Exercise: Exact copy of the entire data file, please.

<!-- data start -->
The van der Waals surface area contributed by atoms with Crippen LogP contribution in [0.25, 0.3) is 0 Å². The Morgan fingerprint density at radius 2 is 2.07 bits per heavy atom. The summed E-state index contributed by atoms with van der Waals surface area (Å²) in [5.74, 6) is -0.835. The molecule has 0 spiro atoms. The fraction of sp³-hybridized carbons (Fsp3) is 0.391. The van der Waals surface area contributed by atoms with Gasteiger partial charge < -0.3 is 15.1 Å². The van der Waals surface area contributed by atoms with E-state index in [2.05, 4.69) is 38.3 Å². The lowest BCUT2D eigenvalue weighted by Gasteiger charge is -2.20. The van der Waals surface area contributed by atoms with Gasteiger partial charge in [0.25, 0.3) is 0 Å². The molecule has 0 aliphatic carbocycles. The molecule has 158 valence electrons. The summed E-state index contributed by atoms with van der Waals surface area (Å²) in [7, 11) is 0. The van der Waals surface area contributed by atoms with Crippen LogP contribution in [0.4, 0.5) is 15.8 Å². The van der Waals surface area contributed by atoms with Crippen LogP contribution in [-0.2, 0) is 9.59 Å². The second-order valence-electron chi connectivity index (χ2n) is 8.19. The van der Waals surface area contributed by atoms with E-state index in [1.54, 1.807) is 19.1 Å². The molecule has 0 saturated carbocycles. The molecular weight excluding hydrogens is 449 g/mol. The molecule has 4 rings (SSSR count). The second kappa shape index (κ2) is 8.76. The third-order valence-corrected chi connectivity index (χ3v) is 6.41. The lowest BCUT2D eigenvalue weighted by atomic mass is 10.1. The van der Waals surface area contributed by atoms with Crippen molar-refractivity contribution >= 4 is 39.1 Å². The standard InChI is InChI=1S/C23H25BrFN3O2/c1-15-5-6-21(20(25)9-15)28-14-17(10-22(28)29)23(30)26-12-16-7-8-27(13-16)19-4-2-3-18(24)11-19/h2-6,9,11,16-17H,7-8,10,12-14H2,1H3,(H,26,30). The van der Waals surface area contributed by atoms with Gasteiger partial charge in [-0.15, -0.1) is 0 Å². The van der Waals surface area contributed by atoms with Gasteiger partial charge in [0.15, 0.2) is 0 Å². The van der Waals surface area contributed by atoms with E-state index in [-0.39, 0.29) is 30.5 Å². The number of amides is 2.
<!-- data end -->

The van der Waals surface area contributed by atoms with Crippen LogP contribution in [0.25, 0.3) is 0 Å². The Morgan fingerprint density at radius 2 is 2.07 bits per heavy atom. The summed E-state index contributed by atoms with van der Waals surface area (Å²) in [5.74, 6) is -0.835. The molecule has 0 spiro atoms. The fraction of sp³-hybridized carbons (Fsp3) is 0.391. The van der Waals surface area contributed by atoms with Gasteiger partial charge < -0.3 is 15.1 Å². The van der Waals surface area contributed by atoms with E-state index in [2.05, 4.69) is 38.3 Å². The lowest BCUT2D eigenvalue weighted by Gasteiger charge is -2.20. The van der Waals surface area contributed by atoms with Gasteiger partial charge in [0.25, 0.3) is 0 Å². The molecule has 0 aliphatic carbocycles. The molecule has 158 valence electrons. The summed E-state index contributed by atoms with van der Waals surface area (Å²) in [7, 11) is 0. The van der Waals surface area contributed by atoms with Crippen LogP contribution in [0.4, 0.5) is 15.8 Å². The van der Waals surface area contributed by atoms with Crippen LogP contribution in [-0.2, 0) is 9.59 Å². The second-order valence-electron chi connectivity index (χ2n) is 8.19. The van der Waals surface area contributed by atoms with E-state index in [1.54, 1.807) is 19.1 Å². The molecule has 0 saturated carbocycles. The molecular weight excluding hydrogens is 449 g/mol. The molecule has 4 rings (SSSR count). The second kappa shape index (κ2) is 8.76. The third-order valence-corrected chi connectivity index (χ3v) is 6.41. The lowest BCUT2D eigenvalue weighted by atomic mass is 10.1. The van der Waals surface area contributed by atoms with Crippen molar-refractivity contribution >= 4 is 39.1 Å². The standard InChI is InChI=1S/C23H25BrFN3O2/c1-15-5-6-21(20(25)9-15)28-14-17(10-22(28)29)23(30)26-12-16-7-8-27(13-16)19-4-2-3-18(24)11-19/h2-6,9,11,16-17H,7-8,10,12-14H2,1H3,(H,26,30). The van der Waals surface area contributed by atoms with Gasteiger partial charge in [-0.15, -0.1) is 0 Å². The van der Waals surface area contributed by atoms with Gasteiger partial charge in [0.15, 0.2) is 0 Å². The van der Waals surface area contributed by atoms with E-state index in [-0.39, 0.29) is 30.5 Å². The number of amides is 2.